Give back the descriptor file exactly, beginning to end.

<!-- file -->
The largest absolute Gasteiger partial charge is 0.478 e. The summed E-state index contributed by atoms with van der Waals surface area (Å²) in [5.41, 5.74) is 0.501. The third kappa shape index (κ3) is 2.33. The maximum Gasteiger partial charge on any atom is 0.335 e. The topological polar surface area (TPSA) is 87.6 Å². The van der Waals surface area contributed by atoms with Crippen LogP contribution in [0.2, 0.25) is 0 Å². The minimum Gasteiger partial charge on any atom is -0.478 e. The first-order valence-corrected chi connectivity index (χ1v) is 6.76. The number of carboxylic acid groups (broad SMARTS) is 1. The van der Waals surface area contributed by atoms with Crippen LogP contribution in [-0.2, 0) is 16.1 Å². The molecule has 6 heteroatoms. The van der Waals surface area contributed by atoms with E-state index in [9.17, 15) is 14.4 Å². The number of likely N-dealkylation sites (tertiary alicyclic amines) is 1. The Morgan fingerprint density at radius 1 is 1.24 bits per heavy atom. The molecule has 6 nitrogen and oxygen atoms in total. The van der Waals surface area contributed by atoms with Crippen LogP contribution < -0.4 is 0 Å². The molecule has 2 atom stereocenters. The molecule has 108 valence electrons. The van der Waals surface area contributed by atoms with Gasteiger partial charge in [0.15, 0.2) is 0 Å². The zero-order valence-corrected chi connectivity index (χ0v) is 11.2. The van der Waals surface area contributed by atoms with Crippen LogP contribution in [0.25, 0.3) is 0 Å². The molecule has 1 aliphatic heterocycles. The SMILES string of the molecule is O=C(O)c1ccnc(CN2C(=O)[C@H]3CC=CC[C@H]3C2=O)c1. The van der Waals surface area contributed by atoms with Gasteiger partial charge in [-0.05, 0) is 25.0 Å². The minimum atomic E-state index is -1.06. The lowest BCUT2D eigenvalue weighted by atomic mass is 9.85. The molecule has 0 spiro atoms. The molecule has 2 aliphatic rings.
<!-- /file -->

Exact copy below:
The largest absolute Gasteiger partial charge is 0.478 e. The summed E-state index contributed by atoms with van der Waals surface area (Å²) in [5.41, 5.74) is 0.501. The third kappa shape index (κ3) is 2.33. The maximum Gasteiger partial charge on any atom is 0.335 e. The topological polar surface area (TPSA) is 87.6 Å². The van der Waals surface area contributed by atoms with Crippen LogP contribution in [0.2, 0.25) is 0 Å². The minimum Gasteiger partial charge on any atom is -0.478 e. The first-order valence-corrected chi connectivity index (χ1v) is 6.76. The number of carboxylic acid groups (broad SMARTS) is 1. The van der Waals surface area contributed by atoms with Crippen LogP contribution in [-0.2, 0) is 16.1 Å². The molecule has 6 heteroatoms. The van der Waals surface area contributed by atoms with E-state index in [9.17, 15) is 14.4 Å². The number of likely N-dealkylation sites (tertiary alicyclic amines) is 1. The Morgan fingerprint density at radius 1 is 1.24 bits per heavy atom. The molecule has 6 nitrogen and oxygen atoms in total. The van der Waals surface area contributed by atoms with Crippen LogP contribution < -0.4 is 0 Å². The molecule has 2 atom stereocenters. The molecule has 108 valence electrons. The van der Waals surface area contributed by atoms with Gasteiger partial charge in [0.15, 0.2) is 0 Å². The zero-order valence-corrected chi connectivity index (χ0v) is 11.2. The van der Waals surface area contributed by atoms with Crippen LogP contribution in [0.25, 0.3) is 0 Å². The molecule has 1 aliphatic heterocycles. The SMILES string of the molecule is O=C(O)c1ccnc(CN2C(=O)[C@H]3CC=CC[C@H]3C2=O)c1. The van der Waals surface area contributed by atoms with Gasteiger partial charge in [-0.05, 0) is 25.0 Å². The minimum atomic E-state index is -1.06. The lowest BCUT2D eigenvalue weighted by atomic mass is 9.85. The molecule has 0 spiro atoms. The molecule has 2 aliphatic rings.